Unraveling the intersection of business and politics in Africa
The time has come for African democracies to speak about the elephant in the room. The elephant is the role of business in politics and its influence on political decisions.
There is a growing feeling informed by research experiences on the subject of political financing in Africa, that money from the business sector has a negative influence on political parties, election campaign financing, and subsequently on governance in most African countries.
Studies by Alliance for Finance Monitoring (ACFIM) on commercialization and monetization of elective politics in Uganda have shed light on the fact that a number of local businessmen and women are getting involved in elective politics either as campaign finance benefactors or as candidates, with a view to gain access to and control public contracting processes and decisions.
It seems to be the business template of Indians and Chinese businessmen/business companies to bankroll the political party in power and powerful Parliamentary candidates to ensure steady access to public contracts, tax holidays, and legislation that is friendly to their business survival.
Conversely, in the quest to ensure regime survival through elections, incumbent political parties often seek and collect campaign finance donations from private businesses on quid pro quo arrangements. Indeed, it is often the companies that donated significantly towards the winning party’s election bid that end up winning the mega public contracts, especially in construction and military hardware deals.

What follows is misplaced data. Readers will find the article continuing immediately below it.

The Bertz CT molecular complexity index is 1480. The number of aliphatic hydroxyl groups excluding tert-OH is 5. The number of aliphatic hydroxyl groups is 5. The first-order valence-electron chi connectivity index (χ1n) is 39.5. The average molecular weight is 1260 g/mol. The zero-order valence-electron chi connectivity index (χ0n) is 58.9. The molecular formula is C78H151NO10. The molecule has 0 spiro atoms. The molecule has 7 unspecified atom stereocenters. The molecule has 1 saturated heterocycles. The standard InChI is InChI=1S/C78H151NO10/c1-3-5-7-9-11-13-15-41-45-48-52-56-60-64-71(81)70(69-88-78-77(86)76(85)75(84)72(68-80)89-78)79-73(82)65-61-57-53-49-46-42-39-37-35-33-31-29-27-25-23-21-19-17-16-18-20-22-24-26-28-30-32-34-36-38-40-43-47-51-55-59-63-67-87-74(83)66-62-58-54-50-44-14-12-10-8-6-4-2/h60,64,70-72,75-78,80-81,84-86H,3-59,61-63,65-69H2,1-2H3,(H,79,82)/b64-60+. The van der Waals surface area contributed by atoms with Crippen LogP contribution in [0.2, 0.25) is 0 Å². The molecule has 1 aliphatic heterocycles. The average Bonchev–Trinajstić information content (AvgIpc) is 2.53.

This largely explains why procurement decisions on major public contracts are taken in presidential places rather than in Boardrooms of relevant state institutions. The same is replicated at local government levels where county/district Governors will ensure that public contracts go towards the companies that provided them with the campaign war chest.
SecretsKnown has thus, established an inextricable link between public procurement, the private sector, and political/campaign financing. A study by the National Democratic Institute on Party Financing Practices in 22 Countries, published in 2005, found that business interests often stifle political development by reportedly tending to favor parties in power, leaving opposition parties with limited access to campaign resources.
In some electoral jurisdictions in Africa, when it transpires that a private business/company has made campaign finance donation to a political party in opposition, that act is often interpreted as going against the party in government. Even a mere refusal to donate money to the ruling party can be, or is often, interpreted as an anti-government gesture.
Those who have running contracts with Government fear that they would lose them if they did not demonstrate full support by donating generously to the party in power. When this happens, the quality of the final product/service to be delivered is often compromised as the business owners try to recover what they spent on the political finance provisions.
Indeed, the lack of legal and institutional frameworks to regulate money from the private sector into politics is the source and origin of the political corruption that continues to bedevil development at the expense of development.
The influence of the private sector is largely the reason why elected leaders fail to make independent decisions because they have to please the “godfathers” who bankrolled their election campaigns. The behavior of elected leaders while in office and the nature of laws passed depict a sense of acting at the whims of “godfathers”.
When business interests control the financing of political parties and candidates, the quid pro quo becomes the principle in awarding government contracts. It is not uncommon therefore to find that relationships between the ruling parties and the private sector or between elected leaders and the private sector are fraught with corruption.